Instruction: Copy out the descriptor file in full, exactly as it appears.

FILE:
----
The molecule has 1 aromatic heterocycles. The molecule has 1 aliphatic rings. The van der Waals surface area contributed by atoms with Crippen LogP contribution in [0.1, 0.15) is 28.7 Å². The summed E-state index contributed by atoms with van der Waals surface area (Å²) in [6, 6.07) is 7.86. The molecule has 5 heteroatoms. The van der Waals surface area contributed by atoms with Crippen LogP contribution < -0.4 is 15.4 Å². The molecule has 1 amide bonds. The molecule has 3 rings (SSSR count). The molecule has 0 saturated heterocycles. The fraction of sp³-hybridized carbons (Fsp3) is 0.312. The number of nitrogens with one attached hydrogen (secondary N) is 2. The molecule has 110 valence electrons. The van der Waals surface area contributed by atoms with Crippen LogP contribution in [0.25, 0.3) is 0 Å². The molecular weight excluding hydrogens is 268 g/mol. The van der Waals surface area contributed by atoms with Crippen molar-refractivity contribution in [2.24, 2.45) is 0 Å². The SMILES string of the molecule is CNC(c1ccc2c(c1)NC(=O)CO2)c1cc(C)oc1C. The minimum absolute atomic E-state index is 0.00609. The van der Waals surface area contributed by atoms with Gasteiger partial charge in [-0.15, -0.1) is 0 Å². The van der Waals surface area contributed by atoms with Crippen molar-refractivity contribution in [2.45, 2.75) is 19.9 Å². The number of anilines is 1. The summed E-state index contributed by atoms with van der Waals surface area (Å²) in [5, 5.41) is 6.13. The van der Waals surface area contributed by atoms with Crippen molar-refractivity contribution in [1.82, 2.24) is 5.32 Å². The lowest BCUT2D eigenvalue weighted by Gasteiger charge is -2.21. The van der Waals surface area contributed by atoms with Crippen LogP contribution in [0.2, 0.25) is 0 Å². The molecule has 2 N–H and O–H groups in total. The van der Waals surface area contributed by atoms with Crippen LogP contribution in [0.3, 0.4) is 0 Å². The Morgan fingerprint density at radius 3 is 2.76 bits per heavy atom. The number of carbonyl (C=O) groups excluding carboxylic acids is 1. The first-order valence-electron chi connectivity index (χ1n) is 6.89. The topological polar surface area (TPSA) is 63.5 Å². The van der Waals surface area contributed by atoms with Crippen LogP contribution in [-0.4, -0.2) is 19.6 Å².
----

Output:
The molecule has 1 aromatic heterocycles. The molecule has 1 aliphatic rings. The van der Waals surface area contributed by atoms with Crippen LogP contribution in [0.1, 0.15) is 28.7 Å². The summed E-state index contributed by atoms with van der Waals surface area (Å²) in [6, 6.07) is 7.86. The molecule has 5 heteroatoms. The van der Waals surface area contributed by atoms with Crippen LogP contribution < -0.4 is 15.4 Å². The molecule has 1 amide bonds. The molecule has 3 rings (SSSR count). The molecule has 0 saturated heterocycles. The fraction of sp³-hybridized carbons (Fsp3) is 0.312. The number of nitrogens with one attached hydrogen (secondary N) is 2. The molecule has 110 valence electrons. The van der Waals surface area contributed by atoms with Crippen LogP contribution in [0.25, 0.3) is 0 Å². The molecular weight excluding hydrogens is 268 g/mol. The van der Waals surface area contributed by atoms with Crippen molar-refractivity contribution in [2.24, 2.45) is 0 Å². The SMILES string of the molecule is CNC(c1ccc2c(c1)NC(=O)CO2)c1cc(C)oc1C. The minimum absolute atomic E-state index is 0.00609. The van der Waals surface area contributed by atoms with Gasteiger partial charge in [-0.15, -0.1) is 0 Å². The van der Waals surface area contributed by atoms with Crippen molar-refractivity contribution in [2.45, 2.75) is 19.9 Å². The number of anilines is 1. The summed E-state index contributed by atoms with van der Waals surface area (Å²) in [5, 5.41) is 6.13. The van der Waals surface area contributed by atoms with Crippen molar-refractivity contribution in [1.82, 2.24) is 5.32 Å². The lowest BCUT2D eigenvalue weighted by Gasteiger charge is -2.21. The van der Waals surface area contributed by atoms with Crippen LogP contribution in [0.2, 0.25) is 0 Å². The molecule has 2 N–H and O–H groups in total. The van der Waals surface area contributed by atoms with Crippen LogP contribution in [0.3, 0.4) is 0 Å². The Morgan fingerprint density at radius 3 is 2.76 bits per heavy atom. The number of carbonyl (C=O) groups excluding carboxylic acids is 1. The first-order valence-electron chi connectivity index (χ1n) is 6.89. The topological polar surface area (TPSA) is 63.5 Å². The van der Waals surface area contributed by atoms with Crippen LogP contribution in [-0.4, -0.2) is 19.6 Å².